namespace.

   2.  Why it is preferable to use URNs rather than some other
       technology (e.g., separate URI schemes or URIs in existing
       schemes) and why no existing URN namespace is a good fit.

   3.  The kinds of software applications that can use or resolve the
       assigned URNs (e.g., by differentiating among disparate
       namespaces, identifying resources in a persistent fashion, or
       meaningfully resolving and accessing services associated with the
       namespace).

   4.  The scope of the namespace (public vs. private, global vs. local
       to a particular organization, nation, or industry).  For example,
       a namespace claiming to deal in "national identification numbers"
       might be expected to have a global scope and address all identity
       number structures, whereas a URN scheme for a particular national
       identification number system would need to handle only the
       structure for that nation's identity numbers.

   5.  How the intended community (and the Internet community at large)
       will benefit from using or resolving the assigned URNs.

   6.  If the namespace or its definition are expected to become an
       integral and/or normative element of a standard being developed
       in the IETF or some other recognized standards body, that
       intention should be noted in this section.




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7.3.2.  Syntax

   The "Syntax" section of the template contains:

   1.  A description of the structure of URNs within the namespace, in
       conformance with the fundamental URN syntax.  The structure might
       be described in terms of a formal definition (e.g., using
       Augmented BNF for Syntax Specifications (ABNF) as specified in
       [RFC5234]), an algorithm for generating conformant URNs, or a
       regular expression for parsing the identifier into components;
       alternatively, the structure might be opaque.

   2.  Any special character encoding rules for assigned URNs (e.g.,
       which character ought to always be used for quotes).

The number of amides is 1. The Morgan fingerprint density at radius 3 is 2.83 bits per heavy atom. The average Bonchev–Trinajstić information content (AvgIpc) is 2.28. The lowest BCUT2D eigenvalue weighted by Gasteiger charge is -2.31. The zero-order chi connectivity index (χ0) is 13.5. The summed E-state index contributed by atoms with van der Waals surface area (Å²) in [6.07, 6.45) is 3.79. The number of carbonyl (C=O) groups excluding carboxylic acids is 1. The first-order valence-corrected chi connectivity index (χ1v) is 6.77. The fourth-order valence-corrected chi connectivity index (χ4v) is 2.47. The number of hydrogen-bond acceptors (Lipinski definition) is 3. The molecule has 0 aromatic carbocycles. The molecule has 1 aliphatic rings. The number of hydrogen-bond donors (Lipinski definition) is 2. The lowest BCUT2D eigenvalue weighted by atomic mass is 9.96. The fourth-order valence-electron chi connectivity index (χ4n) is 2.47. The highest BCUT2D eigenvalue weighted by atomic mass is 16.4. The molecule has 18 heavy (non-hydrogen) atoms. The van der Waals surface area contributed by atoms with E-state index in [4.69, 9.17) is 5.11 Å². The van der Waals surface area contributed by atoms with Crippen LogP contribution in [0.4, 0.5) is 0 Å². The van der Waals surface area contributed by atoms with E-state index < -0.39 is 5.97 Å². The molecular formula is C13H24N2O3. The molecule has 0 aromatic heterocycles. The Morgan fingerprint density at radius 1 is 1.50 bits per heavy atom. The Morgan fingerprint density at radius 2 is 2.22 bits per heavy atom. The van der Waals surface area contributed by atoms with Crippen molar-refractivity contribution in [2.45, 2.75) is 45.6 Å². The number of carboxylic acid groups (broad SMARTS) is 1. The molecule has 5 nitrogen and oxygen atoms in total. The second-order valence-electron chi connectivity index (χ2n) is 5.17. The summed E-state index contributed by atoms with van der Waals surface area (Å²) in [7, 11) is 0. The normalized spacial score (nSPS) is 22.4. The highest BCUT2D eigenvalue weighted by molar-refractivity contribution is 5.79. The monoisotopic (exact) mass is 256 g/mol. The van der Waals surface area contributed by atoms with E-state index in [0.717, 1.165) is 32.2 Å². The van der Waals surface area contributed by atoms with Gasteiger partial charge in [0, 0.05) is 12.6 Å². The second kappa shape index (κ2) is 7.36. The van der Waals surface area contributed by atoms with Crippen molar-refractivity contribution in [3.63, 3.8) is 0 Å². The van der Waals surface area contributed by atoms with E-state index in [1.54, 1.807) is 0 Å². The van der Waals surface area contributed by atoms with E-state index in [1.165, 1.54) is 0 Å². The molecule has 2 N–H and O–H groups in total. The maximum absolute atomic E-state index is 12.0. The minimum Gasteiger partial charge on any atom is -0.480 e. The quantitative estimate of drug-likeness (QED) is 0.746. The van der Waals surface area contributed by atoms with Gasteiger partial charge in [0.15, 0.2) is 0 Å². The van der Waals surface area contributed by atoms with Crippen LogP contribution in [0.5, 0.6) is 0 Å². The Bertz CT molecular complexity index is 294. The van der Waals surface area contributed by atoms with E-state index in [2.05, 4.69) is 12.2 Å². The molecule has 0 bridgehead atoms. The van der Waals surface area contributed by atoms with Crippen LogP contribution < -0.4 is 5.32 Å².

3.  Rules for determining equivalence between two identifiers in the
       namespace.  Such rules ought to always have the effect of
       eliminating false negatives that might otherwise result from
       comparison.  If it is appropriate and helpful, reference can be
       made to specific equivalence rules defined in the URI
       specification [RFC3986].  Examples of equivalence rules include
       equivalence between uppercase and lowercase characters in the
       Namespace Specific String, between hyphenated and non-hyphenated
       groupings in the identifier string, or between single-quotes and
       double-quotes.  (Note that these are not normative statements for
       any kind of best practice related to handling of equivalences
       between characters in general; they are statements limited to one
       particular namespace only.)

   4.  Any special considerations necessary for conforming with the URN
       syntax.  This is particularly applicable in the case of existing
       naming systems that are used in the context of URNs.  For
       example, if a namespace is used in contexts other than URNs, it
       might make use of characters that are reserved in the URN syntax.
       This section ought to note any such characters, and outline
       necessary mappings to conform to URN syntax.  Normally, this will
       be handled by percent-encoding the character as specified in
       Section 2.1 of the URI specification [RFC3986].

7.3.3.  Assignment

   The "Assignment" section of the template describes matters such as: